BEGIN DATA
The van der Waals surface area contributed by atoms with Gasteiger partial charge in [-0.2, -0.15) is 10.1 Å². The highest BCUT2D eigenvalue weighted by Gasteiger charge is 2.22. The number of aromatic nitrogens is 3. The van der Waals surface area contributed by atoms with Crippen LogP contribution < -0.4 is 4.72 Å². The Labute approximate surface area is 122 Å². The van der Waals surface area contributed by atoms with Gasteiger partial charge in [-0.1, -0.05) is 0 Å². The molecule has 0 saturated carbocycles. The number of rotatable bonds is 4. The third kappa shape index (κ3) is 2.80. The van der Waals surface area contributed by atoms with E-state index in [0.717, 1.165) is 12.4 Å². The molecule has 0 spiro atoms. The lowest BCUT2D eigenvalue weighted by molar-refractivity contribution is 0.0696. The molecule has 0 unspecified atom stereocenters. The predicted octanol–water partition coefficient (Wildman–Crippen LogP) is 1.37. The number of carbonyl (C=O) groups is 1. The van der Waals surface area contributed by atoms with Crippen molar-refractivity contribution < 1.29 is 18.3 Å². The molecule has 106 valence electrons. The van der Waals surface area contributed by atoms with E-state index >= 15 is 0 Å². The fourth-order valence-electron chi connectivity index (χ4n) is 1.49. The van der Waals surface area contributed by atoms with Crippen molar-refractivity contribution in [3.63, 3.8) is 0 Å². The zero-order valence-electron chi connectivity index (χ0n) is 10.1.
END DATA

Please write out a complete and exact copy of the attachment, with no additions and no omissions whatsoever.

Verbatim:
The van der Waals surface area contributed by atoms with Gasteiger partial charge in [-0.2, -0.15) is 10.1 Å². The highest BCUT2D eigenvalue weighted by Gasteiger charge is 2.22. The number of aromatic nitrogens is 3. The van der Waals surface area contributed by atoms with Crippen LogP contribution < -0.4 is 4.72 Å². The Labute approximate surface area is 122 Å². The van der Waals surface area contributed by atoms with Gasteiger partial charge in [-0.1, -0.05) is 0 Å². The molecule has 0 saturated carbocycles. The number of rotatable bonds is 4. The third kappa shape index (κ3) is 2.80. The van der Waals surface area contributed by atoms with E-state index in [0.717, 1.165) is 12.4 Å². The molecule has 0 spiro atoms. The lowest BCUT2D eigenvalue weighted by molar-refractivity contribution is 0.0696. The molecule has 0 unspecified atom stereocenters. The predicted octanol–water partition coefficient (Wildman–Crippen LogP) is 1.37. The number of carbonyl (C=O) groups is 1. The van der Waals surface area contributed by atoms with Crippen molar-refractivity contribution < 1.29 is 18.3 Å². The molecule has 106 valence electrons. The van der Waals surface area contributed by atoms with E-state index >= 15 is 0 Å². The fourth-order valence-electron chi connectivity index (χ4n) is 1.49. The van der Waals surface area contributed by atoms with Crippen molar-refractivity contribution in [3.63, 3.8) is 0 Å². The zero-order valence-electron chi connectivity index (χ0n) is 10.1.